Last week, Scott Goodson – chairman of the advertising agency Strawberry Frog* - posted a guest article on the Forbes magazine blog on the topic of Brand Building For Law Firms. In the article, Goodson relates a conversation with a client, during which a discussion arose as to what branding could mean in the legal sector.
Goodson’s article is not without flaws. To begin with (and to his credit, Goodson does acknowledge the point) he has had little or no exposure to legal firms’ marketing activity – which some might suggest rather undermines his authority to comment on the matter. Secondly, he commits something of a faux pas by referencing Wikipedia for his definition of what constitutes a brand. And third – as might perhaps be expected from an ad agency – the concept of branding is discussed principally in the context of advertising campaigns.
Notwithstanding the above quibbles, though, any article that encourages debate around the thorny issue of professional services branding must surely be welcomed – and in drawing the conclusion that in the legal sector in particular, opportunities still exist “to build global brands based on universal brand ideas” Goodson’s approach is certainly a refreshing one. But the question remains, what would a “universal brand idea” look like in the context of the legal market?
A brand by any other name…
In Goodson’s view, “a legal firm that builds a global brand, based on a relevant idea on the rise in global culture, could create a powerful platform for growth.” Fair enough, but is it really essential for the ‘brand idea’ to be ‘on the rise in global culture’? Do clients really expect their legal services providers to be on the bleeding edge when it comes to global cultural resonance? Ultimately, is it (to use Goodson’s own term) relevant to clients?
Recent Managing Partners Forum / Financial Times research into the buying behaviour of law firm clients seems, at first sight, to suggest that buyers do not perceive ‘brand and reputation’ to be at all significant in their decisions as to which firms to appoint. Now, I’m afraid I don’t buy that – particularly given that the survey ranks such concepts as ‘understanding of industry’ and ‘cutting edge thinking’ (perceptions of both of which must surely be heavily influenced by brand) very highly among selection criteria. In truth, it seems to me that buyers of legal services ARE influenced by brand – but they do not interpret this influence in the same way that they might if asked a similar question about (say) Disneyworld Resort, the BMW 7-series or the Apple iPad, where buying into the brand is part of the fun.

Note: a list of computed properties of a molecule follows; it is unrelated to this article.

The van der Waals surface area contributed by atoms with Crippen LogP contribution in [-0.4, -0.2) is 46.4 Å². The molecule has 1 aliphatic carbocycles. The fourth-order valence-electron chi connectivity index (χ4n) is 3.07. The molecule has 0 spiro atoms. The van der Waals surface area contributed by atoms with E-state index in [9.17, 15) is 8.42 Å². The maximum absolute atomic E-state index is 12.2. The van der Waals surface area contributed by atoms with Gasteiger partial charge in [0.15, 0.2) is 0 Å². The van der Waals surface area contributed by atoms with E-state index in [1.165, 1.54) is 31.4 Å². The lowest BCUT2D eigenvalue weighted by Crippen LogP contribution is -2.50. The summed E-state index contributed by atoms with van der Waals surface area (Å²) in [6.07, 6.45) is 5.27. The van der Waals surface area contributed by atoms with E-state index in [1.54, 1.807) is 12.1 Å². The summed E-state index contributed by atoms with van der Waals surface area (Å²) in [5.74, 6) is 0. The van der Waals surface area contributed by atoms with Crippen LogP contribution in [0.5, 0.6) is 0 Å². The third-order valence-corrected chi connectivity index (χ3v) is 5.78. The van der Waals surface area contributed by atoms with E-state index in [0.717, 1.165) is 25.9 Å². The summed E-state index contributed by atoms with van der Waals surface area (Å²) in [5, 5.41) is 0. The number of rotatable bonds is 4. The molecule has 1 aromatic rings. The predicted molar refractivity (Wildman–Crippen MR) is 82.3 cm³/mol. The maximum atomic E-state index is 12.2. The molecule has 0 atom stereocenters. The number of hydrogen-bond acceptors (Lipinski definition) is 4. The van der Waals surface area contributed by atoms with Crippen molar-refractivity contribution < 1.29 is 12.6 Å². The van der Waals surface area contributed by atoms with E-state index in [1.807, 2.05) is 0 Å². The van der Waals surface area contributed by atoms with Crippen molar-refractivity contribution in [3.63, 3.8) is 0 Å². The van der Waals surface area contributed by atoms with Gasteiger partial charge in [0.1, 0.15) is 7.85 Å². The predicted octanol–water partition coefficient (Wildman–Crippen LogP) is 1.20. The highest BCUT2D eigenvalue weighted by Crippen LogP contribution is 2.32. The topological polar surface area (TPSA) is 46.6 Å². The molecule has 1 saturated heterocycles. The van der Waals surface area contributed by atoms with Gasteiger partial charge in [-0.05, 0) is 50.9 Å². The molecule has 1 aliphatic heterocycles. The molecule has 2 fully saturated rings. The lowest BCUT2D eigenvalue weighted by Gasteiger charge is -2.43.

In a relationship between a professional services firm and its clients, the ‘brand experience’ that drives a preference to engage one firm over another is based on the consistent delivery of great client results and great client service. In turn, this is driven by the firm’s culture. Are the firm’s people smart, collaborative (to get the best expertise to the client), responsive, good to work with, client focused? Ultimately, has the firm clearly defined – and then consistently applied – a set of service values and delivery practices that result in a high quality client experience? Or does everyone in the firm do it their own way?
Firms need to understand the issues that actually matter to their clients, and use those as the basis of their differentiation strategies. That way, it seems to me, they have a decent chance of establishing the sort of ‘universal brand idea’ that Goodson recommends in his article.
* Why DO so many ad agencies seem determined to have wacky names, by the way? Is it a brand thing?